The government will revive the Media Fund and use it to support the training of journalists, the Minister of Information, Mr Mustapha Abdul-Hamid, has said.
According to him, the fund would not be used to procure laptops and phones but rather to build the capacity of media practitioners.
“The government of Ghana, under the leadership of President Nana Addo Dankwa-Akufo-Addo, is determined to support the growth of the Ghanaian media to be able to effectively investigate and communicate on all aspects of social development,” he said at a workshop on investigative journalism on migration in Accra yesterday.
The workshop, organised by Media Response, a non-governmental organisation (NGO) with a focus on media training and migration, is expected to enhance the capacities of more than 30 frontline journalists to conduct investigative journalism on free movement and migration.
It is also to enhance the ability of the selected journalists from both the print and the electronic media to disseminate information and educate the public on the ECOWAS Protocol on the Free Movement of Persons and Migrants’ Rights.
It was organised with support from the European Union, the ECOWAS, the International Organisation of Migration (IOM), the International Centre for Migration Policy Development and the International Labour Organisation (ILO).
It is expected to be replicated in the Western, Ashanti and Northern regions.
Mr Abdul-Hamid said the training was timely, as the country was “bracing itself to deal with the unprecedented challenges of irregular migration and human trafficking currently confronting the whole world”.
He cited the recent reported incidence of trafficking of girls from Ghana to the Gulf States as a typical example of the migration challenges the country faced.
Although Ghana is a signatory to several international protocols and conventions which seek to promote safer migration and guarantee the rights of migrants, it continues to face challenges in dealing with the situation.
The minister urged journalists to do more in-depth stories on migration, especially investigative pieces, in order to inform the public about the dangers of illegal migration and other matters associated with it.
He commended the President of the Ghana Journalists Association (GJA), Mr Affail Monney, for issuing a press statement cautioning journalists against unprofessional investigative journalism practice in the country.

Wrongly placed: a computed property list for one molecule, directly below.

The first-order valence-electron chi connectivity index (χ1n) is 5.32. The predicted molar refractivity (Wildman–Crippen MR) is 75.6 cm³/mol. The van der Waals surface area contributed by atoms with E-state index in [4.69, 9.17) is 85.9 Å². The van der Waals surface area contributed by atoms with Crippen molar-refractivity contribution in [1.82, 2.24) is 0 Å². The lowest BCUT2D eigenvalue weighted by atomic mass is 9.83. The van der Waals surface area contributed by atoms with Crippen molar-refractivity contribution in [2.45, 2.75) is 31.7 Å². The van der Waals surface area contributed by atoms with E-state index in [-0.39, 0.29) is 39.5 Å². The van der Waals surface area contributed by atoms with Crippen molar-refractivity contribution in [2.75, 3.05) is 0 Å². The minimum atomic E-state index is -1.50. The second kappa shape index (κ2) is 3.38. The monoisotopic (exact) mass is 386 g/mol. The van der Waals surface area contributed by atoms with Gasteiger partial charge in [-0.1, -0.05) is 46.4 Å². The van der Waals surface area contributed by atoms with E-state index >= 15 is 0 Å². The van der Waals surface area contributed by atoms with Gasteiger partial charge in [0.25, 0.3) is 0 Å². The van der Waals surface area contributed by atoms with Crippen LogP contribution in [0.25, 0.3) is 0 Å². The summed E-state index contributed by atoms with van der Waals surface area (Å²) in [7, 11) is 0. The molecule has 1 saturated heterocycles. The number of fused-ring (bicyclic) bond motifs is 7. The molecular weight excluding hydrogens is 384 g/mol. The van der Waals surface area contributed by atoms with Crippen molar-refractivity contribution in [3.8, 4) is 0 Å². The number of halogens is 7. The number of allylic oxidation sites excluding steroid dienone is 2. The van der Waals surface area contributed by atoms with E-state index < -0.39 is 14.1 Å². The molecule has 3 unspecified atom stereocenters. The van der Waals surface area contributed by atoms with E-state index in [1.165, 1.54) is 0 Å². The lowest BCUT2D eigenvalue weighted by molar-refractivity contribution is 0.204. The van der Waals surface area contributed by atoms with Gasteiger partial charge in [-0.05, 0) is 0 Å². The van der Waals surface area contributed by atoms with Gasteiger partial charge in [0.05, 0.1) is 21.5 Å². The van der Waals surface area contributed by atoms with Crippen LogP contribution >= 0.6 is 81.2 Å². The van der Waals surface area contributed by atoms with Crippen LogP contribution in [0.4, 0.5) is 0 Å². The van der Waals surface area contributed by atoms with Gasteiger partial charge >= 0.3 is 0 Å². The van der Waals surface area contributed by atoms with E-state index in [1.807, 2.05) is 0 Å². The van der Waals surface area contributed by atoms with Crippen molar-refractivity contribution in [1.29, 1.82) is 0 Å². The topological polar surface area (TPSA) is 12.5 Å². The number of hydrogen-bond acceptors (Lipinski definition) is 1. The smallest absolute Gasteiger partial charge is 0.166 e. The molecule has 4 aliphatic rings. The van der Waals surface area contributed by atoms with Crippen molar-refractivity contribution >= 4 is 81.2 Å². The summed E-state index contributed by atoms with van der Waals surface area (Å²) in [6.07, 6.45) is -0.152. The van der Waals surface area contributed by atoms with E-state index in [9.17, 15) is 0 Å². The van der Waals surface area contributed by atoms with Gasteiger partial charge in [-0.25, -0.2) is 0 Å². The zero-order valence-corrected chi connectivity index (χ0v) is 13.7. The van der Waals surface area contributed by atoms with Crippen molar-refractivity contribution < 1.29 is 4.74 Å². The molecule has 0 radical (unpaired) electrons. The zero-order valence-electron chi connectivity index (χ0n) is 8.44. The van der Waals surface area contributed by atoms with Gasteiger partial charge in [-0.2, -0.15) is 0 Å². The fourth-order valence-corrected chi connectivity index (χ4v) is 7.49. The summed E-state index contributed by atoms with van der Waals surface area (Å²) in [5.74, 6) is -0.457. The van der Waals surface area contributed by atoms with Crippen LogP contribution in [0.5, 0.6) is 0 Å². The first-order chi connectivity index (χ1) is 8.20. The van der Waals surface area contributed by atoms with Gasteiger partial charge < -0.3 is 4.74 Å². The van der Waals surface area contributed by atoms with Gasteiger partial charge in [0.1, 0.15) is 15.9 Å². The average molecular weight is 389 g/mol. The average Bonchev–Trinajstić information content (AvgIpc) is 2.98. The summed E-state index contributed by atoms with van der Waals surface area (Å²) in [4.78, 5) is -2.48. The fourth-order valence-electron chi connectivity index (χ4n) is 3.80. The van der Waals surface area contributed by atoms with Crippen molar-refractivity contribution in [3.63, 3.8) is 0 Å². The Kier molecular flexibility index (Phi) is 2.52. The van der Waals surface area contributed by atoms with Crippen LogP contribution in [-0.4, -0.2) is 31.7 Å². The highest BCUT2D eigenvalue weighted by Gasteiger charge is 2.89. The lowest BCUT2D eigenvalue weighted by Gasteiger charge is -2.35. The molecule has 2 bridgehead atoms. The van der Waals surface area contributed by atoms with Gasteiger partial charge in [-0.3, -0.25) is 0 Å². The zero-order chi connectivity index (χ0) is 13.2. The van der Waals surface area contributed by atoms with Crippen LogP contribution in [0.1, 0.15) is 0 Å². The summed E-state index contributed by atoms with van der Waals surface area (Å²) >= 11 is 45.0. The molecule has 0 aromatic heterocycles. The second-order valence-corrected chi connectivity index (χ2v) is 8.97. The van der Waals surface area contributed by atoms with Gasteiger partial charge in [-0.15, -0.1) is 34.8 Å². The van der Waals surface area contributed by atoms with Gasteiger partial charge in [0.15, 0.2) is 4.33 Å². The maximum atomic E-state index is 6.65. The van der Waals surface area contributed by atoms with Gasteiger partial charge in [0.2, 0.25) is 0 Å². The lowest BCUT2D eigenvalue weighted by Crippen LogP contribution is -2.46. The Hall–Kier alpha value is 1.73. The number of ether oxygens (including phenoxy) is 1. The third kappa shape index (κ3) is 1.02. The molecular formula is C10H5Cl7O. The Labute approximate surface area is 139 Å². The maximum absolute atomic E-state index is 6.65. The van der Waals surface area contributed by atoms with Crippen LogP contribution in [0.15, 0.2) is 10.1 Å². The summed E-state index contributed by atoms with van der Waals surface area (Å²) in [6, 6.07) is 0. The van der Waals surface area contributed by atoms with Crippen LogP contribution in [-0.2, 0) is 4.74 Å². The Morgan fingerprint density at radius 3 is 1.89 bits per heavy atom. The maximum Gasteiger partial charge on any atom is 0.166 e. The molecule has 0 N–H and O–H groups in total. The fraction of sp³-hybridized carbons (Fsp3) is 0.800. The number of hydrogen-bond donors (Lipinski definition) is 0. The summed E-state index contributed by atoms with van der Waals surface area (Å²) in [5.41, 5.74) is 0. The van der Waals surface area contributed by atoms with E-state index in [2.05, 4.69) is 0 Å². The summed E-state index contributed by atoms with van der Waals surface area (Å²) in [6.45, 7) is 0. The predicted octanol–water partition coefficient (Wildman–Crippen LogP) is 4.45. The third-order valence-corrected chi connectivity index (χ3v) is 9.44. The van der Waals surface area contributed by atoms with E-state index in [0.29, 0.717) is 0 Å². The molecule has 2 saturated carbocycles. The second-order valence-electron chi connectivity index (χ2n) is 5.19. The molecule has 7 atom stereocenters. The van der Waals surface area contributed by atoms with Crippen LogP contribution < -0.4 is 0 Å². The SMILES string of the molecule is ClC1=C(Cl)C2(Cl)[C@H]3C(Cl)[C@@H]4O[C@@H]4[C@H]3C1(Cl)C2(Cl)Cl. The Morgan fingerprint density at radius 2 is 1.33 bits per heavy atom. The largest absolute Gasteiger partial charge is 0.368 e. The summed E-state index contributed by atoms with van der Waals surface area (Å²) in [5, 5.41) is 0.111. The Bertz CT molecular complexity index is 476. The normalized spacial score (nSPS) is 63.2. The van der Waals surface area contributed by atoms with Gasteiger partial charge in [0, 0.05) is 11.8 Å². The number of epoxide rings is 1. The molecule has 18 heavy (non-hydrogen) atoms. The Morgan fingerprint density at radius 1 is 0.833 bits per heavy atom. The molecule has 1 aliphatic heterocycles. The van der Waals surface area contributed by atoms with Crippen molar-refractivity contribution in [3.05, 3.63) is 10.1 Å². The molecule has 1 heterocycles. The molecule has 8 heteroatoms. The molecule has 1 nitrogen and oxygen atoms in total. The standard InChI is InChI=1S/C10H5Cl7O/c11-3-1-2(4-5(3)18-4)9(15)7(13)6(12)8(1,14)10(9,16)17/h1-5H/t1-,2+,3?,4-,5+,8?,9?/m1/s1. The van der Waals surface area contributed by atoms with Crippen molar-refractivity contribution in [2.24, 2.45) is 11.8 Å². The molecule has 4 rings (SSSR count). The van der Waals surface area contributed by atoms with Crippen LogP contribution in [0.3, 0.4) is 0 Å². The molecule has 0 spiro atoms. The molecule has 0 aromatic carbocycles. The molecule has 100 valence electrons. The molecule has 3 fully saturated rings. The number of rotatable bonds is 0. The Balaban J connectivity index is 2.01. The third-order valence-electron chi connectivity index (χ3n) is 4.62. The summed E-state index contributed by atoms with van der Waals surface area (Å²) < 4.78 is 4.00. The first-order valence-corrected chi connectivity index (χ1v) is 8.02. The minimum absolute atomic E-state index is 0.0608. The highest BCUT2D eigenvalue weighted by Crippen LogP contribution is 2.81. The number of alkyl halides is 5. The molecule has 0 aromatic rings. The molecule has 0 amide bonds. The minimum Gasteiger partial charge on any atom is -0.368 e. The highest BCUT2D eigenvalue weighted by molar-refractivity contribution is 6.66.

According to him, Mr Monney committed no crime in issuing the said statement because it was in the right direction.
“In my view, I think Mr Monney has committed no crime in his statement,” he said, adding “it was very correct and purposeful”.
Mr Monney has come under attack for issuing a statement cautioning journalists against media trials, but Mr Abdul-Hamid said it was wrong to assume that the statement was meant to discourage investigative journalism in the country.
The Executive Director of Media Response, Mr Samuel Dodoo, said the media had a crucial role to play in the promotion of safe and secure intra-regional migration.
He said the inability of Ghanaian journalists to adequately cover and accurately report on migration issues had resulted in the gradual erosion of public confidence in their ability to provide true information necessary for promoting migrants’ rights and safer migration practices.
For his part, the Head of the ECOWAS National Unit at the Ministry of Foreign Affairs and Regional Integration, Mr Dominic Afriyie Agyeman, said in order to ensure the realisation of the objectives of the ECOWAS common approach on migration, the organisation “is collaborating with the European Union to support non-state actors to implement various interventions aimed at promoting the free movement and limiting the challenges of migration”.
Source: Seth J. Bokpe & Zadok K. Gyesi